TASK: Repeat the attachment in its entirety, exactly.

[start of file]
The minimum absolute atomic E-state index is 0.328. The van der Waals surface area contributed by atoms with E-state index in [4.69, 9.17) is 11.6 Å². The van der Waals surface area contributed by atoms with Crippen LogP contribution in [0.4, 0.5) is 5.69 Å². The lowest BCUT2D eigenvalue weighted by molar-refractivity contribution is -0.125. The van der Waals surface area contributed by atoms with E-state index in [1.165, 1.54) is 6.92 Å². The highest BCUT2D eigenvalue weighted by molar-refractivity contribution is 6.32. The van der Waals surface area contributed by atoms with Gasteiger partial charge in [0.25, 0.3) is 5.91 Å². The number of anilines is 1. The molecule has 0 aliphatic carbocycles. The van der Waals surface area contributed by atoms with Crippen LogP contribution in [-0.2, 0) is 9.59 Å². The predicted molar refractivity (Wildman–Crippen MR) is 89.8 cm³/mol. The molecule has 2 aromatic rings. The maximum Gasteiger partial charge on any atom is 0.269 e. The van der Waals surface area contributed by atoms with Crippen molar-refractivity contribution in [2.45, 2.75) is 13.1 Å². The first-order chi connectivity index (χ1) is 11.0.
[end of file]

The minimum absolute atomic E-state index is 0.328. The van der Waals surface area contributed by atoms with E-state index in [4.69, 9.17) is 11.6 Å². The van der Waals surface area contributed by atoms with Crippen LogP contribution in [0.4, 0.5) is 5.69 Å². The lowest BCUT2D eigenvalue weighted by molar-refractivity contribution is -0.125. The van der Waals surface area contributed by atoms with E-state index in [1.165, 1.54) is 6.92 Å². The highest BCUT2D eigenvalue weighted by molar-refractivity contribution is 6.32. The van der Waals surface area contributed by atoms with Gasteiger partial charge in [0.25, 0.3) is 5.91 Å². The number of anilines is 1. The molecule has 0 aliphatic carbocycles. The van der Waals surface area contributed by atoms with Crippen LogP contribution in [-0.2, 0) is 9.59 Å². The predicted molar refractivity (Wildman–Crippen MR) is 89.8 cm³/mol. The molecule has 2 aromatic rings. The maximum Gasteiger partial charge on any atom is 0.269 e. The van der Waals surface area contributed by atoms with Crippen molar-refractivity contribution in [2.45, 2.75) is 13.1 Å². The first-order chi connectivity index (χ1) is 11.0.